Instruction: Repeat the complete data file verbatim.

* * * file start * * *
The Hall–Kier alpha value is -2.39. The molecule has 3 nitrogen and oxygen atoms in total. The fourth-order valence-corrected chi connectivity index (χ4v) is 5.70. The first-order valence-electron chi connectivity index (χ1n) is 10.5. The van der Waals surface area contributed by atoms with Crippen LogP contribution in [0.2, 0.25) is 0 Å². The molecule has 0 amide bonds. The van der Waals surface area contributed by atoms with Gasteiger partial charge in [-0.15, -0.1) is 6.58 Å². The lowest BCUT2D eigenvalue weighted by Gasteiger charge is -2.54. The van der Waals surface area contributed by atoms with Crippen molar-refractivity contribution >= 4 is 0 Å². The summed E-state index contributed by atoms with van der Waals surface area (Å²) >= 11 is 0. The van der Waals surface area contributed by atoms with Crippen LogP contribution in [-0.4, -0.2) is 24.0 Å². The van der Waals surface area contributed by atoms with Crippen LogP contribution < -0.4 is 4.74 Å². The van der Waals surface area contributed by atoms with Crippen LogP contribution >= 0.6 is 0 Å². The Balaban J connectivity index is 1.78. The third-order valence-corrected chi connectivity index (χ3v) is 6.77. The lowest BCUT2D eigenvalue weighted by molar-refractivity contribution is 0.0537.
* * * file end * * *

The Hall–Kier alpha value is -2.39. The molecule has 3 nitrogen and oxygen atoms in total. The fourth-order valence-corrected chi connectivity index (χ4v) is 5.70. The first-order valence-electron chi connectivity index (χ1n) is 10.5. The van der Waals surface area contributed by atoms with Crippen LogP contribution in [0.2, 0.25) is 0 Å². The molecule has 0 amide bonds. The van der Waals surface area contributed by atoms with Gasteiger partial charge in [-0.15, -0.1) is 6.58 Å². The lowest BCUT2D eigenvalue weighted by Gasteiger charge is -2.54. The van der Waals surface area contributed by atoms with Crippen molar-refractivity contribution >= 4 is 0 Å². The summed E-state index contributed by atoms with van der Waals surface area (Å²) >= 11 is 0. The van der Waals surface area contributed by atoms with Crippen LogP contribution in [-0.4, -0.2) is 24.0 Å². The van der Waals surface area contributed by atoms with Crippen LogP contribution < -0.4 is 4.74 Å². The van der Waals surface area contributed by atoms with Crippen LogP contribution >= 0.6 is 0 Å². The Balaban J connectivity index is 1.78. The third-order valence-corrected chi connectivity index (χ3v) is 6.77. The lowest BCUT2D eigenvalue weighted by molar-refractivity contribution is 0.0537.